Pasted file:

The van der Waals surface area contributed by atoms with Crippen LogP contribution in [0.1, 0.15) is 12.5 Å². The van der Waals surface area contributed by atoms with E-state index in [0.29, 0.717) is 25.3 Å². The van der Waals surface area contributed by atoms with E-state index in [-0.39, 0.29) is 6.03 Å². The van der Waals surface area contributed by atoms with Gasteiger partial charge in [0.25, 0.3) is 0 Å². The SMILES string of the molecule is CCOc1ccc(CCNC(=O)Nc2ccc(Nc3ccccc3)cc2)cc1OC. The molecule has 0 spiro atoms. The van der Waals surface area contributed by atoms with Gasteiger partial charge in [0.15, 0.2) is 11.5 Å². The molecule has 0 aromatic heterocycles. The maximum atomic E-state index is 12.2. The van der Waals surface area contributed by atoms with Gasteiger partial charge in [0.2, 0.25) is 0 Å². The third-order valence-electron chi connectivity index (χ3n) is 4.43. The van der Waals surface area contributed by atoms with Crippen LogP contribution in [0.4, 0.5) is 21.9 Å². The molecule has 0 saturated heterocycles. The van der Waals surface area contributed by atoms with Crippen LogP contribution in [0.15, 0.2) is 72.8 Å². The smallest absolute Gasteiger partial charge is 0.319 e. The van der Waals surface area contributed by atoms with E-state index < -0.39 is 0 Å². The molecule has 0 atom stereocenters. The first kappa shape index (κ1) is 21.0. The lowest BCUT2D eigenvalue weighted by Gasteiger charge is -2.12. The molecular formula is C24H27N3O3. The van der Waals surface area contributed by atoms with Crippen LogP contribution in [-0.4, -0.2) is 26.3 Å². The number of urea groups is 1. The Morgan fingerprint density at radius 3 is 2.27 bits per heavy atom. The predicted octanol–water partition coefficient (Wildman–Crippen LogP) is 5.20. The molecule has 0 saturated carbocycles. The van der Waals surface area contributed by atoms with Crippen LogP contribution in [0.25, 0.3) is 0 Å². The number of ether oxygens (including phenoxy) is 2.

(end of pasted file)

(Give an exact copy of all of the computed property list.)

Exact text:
The van der Waals surface area contributed by atoms with Crippen LogP contribution in [0.1, 0.15) is 12.5 Å². The van der Waals surface area contributed by atoms with E-state index in [0.29, 0.717) is 25.3 Å². The van der Waals surface area contributed by atoms with E-state index in [-0.39, 0.29) is 6.03 Å². The van der Waals surface area contributed by atoms with Gasteiger partial charge in [0.25, 0.3) is 0 Å². The SMILES string of the molecule is CCOc1ccc(CCNC(=O)Nc2ccc(Nc3ccccc3)cc2)cc1OC. The molecule has 0 spiro atoms. The van der Waals surface area contributed by atoms with Gasteiger partial charge in [0.15, 0.2) is 11.5 Å². The molecule has 0 aromatic heterocycles. The maximum atomic E-state index is 12.2. The van der Waals surface area contributed by atoms with Gasteiger partial charge in [0.2, 0.25) is 0 Å². The third-order valence-electron chi connectivity index (χ3n) is 4.43. The van der Waals surface area contributed by atoms with Crippen LogP contribution in [0.4, 0.5) is 21.9 Å². The molecule has 0 saturated heterocycles. The van der Waals surface area contributed by atoms with Crippen LogP contribution in [0.15, 0.2) is 72.8 Å². The smallest absolute Gasteiger partial charge is 0.319 e. The van der Waals surface area contributed by atoms with E-state index < -0.39 is 0 Å². The molecule has 0 atom stereocenters. The first kappa shape index (κ1) is 21.0. The lowest BCUT2D eigenvalue weighted by Gasteiger charge is -2.12. The molecular formula is C24H27N3O3. The van der Waals surface area contributed by atoms with Crippen LogP contribution in [-0.4, -0.2) is 26.3 Å². The number of urea groups is 1. The Morgan fingerprint density at radius 3 is 2.27 bits per heavy atom. The predicted octanol–water partition coefficient (Wildman–Crippen LogP) is 5.20. The molecule has 0 saturated carbocycles. The van der Waals surface area contributed by atoms with Crippen LogP contribution in [0.25, 0.3) is 0 Å². The number of ether oxygens (including phenoxy) is 2.